It was a trio. But every memory of Thursday’s concert returns unerringly to one face. The
three of them played with brilliance and passion. But one of them played with the
Vladimir Volokhin was an absolute wizard with the domra, his fingers plucking and
strumming and dancing about the fingerboard with impossible speed. But what I
remembered from their performance seven years ago, and what I am sure I will think of
every time this concert comes to mind, is his face.
His eyebrows arched in amazement at a sudden pause in the quirky Polka from
Shostakovich’s Ballet Bolt. The corners of his mouth turned down in mock displeasure.
Just as quickly his face lit up in renewed delight.
This fascination with one man’s suite of expressions is not to take anything away from
his musical colleagues. Without a truly virtuosic and expressive performance to back it
up, Vladimir’s miming would soon have been dismissed as mere antics.
But back it up they did. Sergei Teleshev made magic with his bayan. The accordion
crooned and shivered and snarled by turns. A simple melody was followed by rhythmic
background which morphed into rich full harmonies. It was delicate; it was brash. It led;
it followed. But always it played its role in a perfectly nuanced manner.
And then there was that enormous double bass balalaika. It seemed out of place with its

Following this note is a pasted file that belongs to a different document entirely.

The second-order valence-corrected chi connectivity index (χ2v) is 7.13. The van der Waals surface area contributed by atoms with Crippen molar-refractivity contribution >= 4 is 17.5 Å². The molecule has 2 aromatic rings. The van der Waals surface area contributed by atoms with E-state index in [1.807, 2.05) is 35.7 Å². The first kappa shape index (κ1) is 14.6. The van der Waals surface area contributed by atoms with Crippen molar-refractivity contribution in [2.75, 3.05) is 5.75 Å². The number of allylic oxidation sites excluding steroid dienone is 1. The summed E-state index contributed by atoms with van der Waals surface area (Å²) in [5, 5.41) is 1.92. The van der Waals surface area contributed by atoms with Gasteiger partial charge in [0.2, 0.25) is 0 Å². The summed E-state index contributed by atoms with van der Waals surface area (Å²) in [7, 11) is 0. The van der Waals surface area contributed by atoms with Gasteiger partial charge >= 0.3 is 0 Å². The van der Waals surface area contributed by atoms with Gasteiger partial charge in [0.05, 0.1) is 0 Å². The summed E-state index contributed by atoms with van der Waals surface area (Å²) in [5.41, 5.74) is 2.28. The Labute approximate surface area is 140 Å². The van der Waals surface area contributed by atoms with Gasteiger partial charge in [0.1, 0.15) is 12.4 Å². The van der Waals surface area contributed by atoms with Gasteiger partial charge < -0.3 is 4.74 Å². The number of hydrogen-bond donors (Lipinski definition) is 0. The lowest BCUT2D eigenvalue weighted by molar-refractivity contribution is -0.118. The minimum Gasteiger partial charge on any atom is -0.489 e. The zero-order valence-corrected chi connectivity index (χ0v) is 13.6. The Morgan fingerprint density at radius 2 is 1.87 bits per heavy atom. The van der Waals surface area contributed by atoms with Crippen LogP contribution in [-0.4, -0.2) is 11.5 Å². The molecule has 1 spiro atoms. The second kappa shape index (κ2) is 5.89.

diminutive partners. And Val Petrukhin plied his instrument with a vigor and a sweep
that could not have been a bigger contrast with Vladimir scrunched over his domra and
his fingers scrunched even more tightly when he played. But without his three strings
providing the depth and the rhythm, and the occasional glissando, the other two would
have lost their foundation.
References to Mr. Bean could be heard from every corner of the foyer during
intermission. But Mr. Bean’s repertoire of dances has never included the tango and the
waltz, the two step and the polka and the saber dance. The trio was equally at home with
Bach and Tchaikovsky as it was with bluegrass and gypsy music.
Transplanted to Portland, Oregon, they gave the Americans George Gershwin and Leroy
Anderson fully authentic renditions. But their true flair was evident in the melodies of
their homeland, of Romanov and Chernikov. Their affinity for the music of Vladimir’s
former teacher Alexander Tsygankov came out when they opened the second half with
Chastushka. But it will be a long time before I forget the counterpoint that Larionov used
to make that Russian favourite Kalinka even more stunning.
Yes, Vladimir transfixed us when he nodded, shook his head, picked an audience member
for a focused stare, all with the exquisite timing of a comedian. And yes, that will
probably always be the first thing that comes to mind from this concert. But it was so
much more. It was one of those memorable experiences where three true artists shared
with us their talent and their passion. And their sense of humour.